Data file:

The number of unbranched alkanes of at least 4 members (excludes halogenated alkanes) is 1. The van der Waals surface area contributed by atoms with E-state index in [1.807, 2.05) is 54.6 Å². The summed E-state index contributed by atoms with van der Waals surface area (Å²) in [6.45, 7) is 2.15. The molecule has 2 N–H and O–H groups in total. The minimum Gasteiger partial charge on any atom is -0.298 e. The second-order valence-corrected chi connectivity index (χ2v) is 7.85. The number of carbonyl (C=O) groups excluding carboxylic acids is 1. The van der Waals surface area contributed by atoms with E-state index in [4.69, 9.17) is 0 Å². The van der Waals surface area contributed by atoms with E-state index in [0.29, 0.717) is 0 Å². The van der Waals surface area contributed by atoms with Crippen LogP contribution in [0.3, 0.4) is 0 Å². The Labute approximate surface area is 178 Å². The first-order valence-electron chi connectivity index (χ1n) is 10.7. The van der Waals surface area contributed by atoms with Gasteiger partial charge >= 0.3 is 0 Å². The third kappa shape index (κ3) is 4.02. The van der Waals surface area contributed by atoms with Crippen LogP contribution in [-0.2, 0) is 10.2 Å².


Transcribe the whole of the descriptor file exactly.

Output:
The number of unbranched alkanes of at least 4 members (excludes halogenated alkanes) is 1. The van der Waals surface area contributed by atoms with E-state index in [1.807, 2.05) is 54.6 Å². The summed E-state index contributed by atoms with van der Waals surface area (Å²) in [6.45, 7) is 2.15. The molecule has 2 N–H and O–H groups in total. The minimum Gasteiger partial charge on any atom is -0.298 e. The second-order valence-corrected chi connectivity index (χ2v) is 7.85. The number of carbonyl (C=O) groups excluding carboxylic acids is 1. The van der Waals surface area contributed by atoms with E-state index in [4.69, 9.17) is 0 Å². The van der Waals surface area contributed by atoms with E-state index in [0.29, 0.717) is 0 Å². The van der Waals surface area contributed by atoms with Crippen LogP contribution in [0.3, 0.4) is 0 Å². The Labute approximate surface area is 178 Å². The first-order valence-electron chi connectivity index (χ1n) is 10.7. The van der Waals surface area contributed by atoms with Gasteiger partial charge >= 0.3 is 0 Å². The third kappa shape index (κ3) is 4.02. The van der Waals surface area contributed by atoms with Crippen LogP contribution in [-0.2, 0) is 10.2 Å².